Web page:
I loved My Lady Jane and Jane Eyre is my favorite classic so this book felt like it was made for me. I was nervous going in because My Lady Jane was so great but My Plain Jane did not disappoint. Filled with even more references than the first one, The Lady Janies had me laughing out loud so many times. (Their Trump jokes are amazing. Absolutely amazing.) Don’t worry if you haven’t read Jane Eyre, you can still enjoy this book. The plot is so incredibly different from the source material that you will catch certain jokes if you have already read it but you don’t need any knowledge going in to have a fun time reading this book.
These women are amazing and I can’t wait to see what they have thought up next.
David Walliams has delivered yet another charming middle grade book. Set in a hospital, The Midnight Gang follows the children from the children’s ward as they go on a series of adventures. Walliams has created a book that is both incredibly entertaining (with fantastic illustrations by Tony Ross) as well as reminding kids that it is important to treat everyone with respect. Walliams has been compared to the next Roald Dahl and while I think no one will ever replace Dahl, I believe that he has carved out his own voice and place in the kidlit world. Don’t let the size of this book scare you. It’s an incredibly fast read.
I was pulled in to this book by the awesome title and the great cover and the inside of the book didn’t disappoint. Aven is an awesome protagonist. Not only was she born without arms and knows how to do everything people with arms can do, she is a strong-willed and smart girl that makes a great role model for young girls today. Bowling did a lot of research about what life for Aven would be like and it shows. She has created three-dimensional characters and placed them in a fun setting, a run down amusement park. Part mystery, part realistic story about friendship, this book is a fun ride that you will be thrilled to take with Aven.
I am so excited for the Chicago Young Adult Book Festival this year because I am absolutely loving the books by this year’s authors.
I am going to start by saying that this was a book I don’t relate to at all. I come from a very supportive family who let both my brother and I follow our passions and major in theatre in college so I didn’t grow up in a world at all like Maya’s.
Samira Ahmed is a great new voice in YA literature. She has managed to craft a book that deals with hard and heavy subjects while still managing to stay a fun and goofy romance at heart. Even though I couldn’t relate to Maya’s specific experiences, she is a very relatable teenager, talking with a very believable teen voice. Ahmed also makes sure to shine light on hate crimes, something that I think is so incredibly important. The world is scary and we need more stories of acceptance. This book is a good addition to the YA world.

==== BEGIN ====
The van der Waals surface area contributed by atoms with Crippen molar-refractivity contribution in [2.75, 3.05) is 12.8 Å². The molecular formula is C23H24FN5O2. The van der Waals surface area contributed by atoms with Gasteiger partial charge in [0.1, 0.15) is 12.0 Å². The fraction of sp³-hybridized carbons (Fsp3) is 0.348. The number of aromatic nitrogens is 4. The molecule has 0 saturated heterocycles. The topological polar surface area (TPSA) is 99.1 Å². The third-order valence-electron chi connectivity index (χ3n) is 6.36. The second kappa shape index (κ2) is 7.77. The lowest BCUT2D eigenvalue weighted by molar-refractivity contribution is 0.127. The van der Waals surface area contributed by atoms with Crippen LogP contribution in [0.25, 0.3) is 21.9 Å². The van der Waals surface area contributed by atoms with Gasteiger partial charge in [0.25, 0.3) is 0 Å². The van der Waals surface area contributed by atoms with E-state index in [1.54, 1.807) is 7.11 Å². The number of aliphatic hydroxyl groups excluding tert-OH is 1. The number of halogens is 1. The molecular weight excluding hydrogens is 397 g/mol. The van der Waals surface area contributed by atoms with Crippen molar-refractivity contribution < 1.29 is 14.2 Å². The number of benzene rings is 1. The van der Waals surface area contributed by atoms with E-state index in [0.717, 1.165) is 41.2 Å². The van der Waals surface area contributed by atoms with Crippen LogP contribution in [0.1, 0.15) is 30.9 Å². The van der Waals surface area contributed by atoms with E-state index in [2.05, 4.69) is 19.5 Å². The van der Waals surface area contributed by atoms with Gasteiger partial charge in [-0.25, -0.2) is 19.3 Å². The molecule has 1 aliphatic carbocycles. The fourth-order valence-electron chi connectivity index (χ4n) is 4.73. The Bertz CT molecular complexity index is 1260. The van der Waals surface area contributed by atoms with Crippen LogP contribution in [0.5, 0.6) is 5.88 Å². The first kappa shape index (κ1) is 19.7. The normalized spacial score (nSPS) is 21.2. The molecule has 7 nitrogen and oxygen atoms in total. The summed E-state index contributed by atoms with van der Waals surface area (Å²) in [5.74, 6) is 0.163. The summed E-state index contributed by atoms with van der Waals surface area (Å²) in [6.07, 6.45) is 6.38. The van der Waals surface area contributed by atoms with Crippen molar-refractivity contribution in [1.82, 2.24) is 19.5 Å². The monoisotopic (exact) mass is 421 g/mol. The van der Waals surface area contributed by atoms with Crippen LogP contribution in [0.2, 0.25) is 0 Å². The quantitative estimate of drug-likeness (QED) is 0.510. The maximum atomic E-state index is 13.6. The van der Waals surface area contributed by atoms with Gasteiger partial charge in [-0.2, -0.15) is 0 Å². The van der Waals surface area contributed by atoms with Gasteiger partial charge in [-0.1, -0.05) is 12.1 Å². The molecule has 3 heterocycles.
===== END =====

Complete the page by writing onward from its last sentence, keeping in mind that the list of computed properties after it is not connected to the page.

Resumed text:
Since I read The Changeling last year (and had it immediately become one of my favorite books of all time) and now I find myself buying any book of Victor LaValle’s that comes through the store. (Well, I made my parents buy this one from the bookstore I work at as a Christmas present for me when they came to visit.) LaValle is the master of magical realism. Each of his books that I have read so far start out as a completely normal novel of realistic fiction until it suddenly isn’t. And this book was no exception.
The Devil in Silver follows Pepper, a man who ends up in the mental ward of a hospital one night because the police don’t feel like doing paperwork. From there, LaValle shows a crossroads of America, showing us all different kinds of people who call this hospital their home. From the quite old to the quite young, he gives lives and full backstories to characters who, in other literature, tend to just become flat characters. Added to all that is the man with a bison head who climbs through the ceiling and attacks people.
LaValle questions what it means to be “sane” as well as looking at the good and bad sides of mental illness treatment. On top of that, he has created a crazy mystery plot that never stops moving (even when the characters themselves are having a hard time moving due to being drugged and/or tied down). Out of the three LaValle books I have read, this is my number two.
I have had friends telling me to read Meyer’s Lunar Chronicles series for years and just haven’t gotten around to it so I jumped at the chance to listen to the audiobook of her newest book.
Renegades questions what it means to be good or bad. In a world where those lines are very defined, Meyer brings us two protagonists, one from each side, that really mess with your brain. From Nova’s point of view, the Renegades let her down and let her family get killed and the Anarchists took her in, gave her a place to live. To Adrian, the Renegades are the only family he has ever know and he, as a Renegade, is made to feel like a hero on a regular basis. So what happens when their paths cross? Who is on the right side of history? Is there a right side?
Meyer not only manages to deal with these difficult questions but also creates a great adventure. The plot never stops moving (which is super impressive because this is a super long book) and she takes the reader through endless twists and turns. She has thought up a really interesting world filled with superpowers that, at least to me, seemed incredibly unique. Even when I started to get worried about the book slipping into YA trope world, she managed to pull it out and put a fun spin on things. Nova and Adrian both don’t fall into the stereotypical gender roles that YA books tend to. This book was a commitment (especially when listening to it) but it was worth it.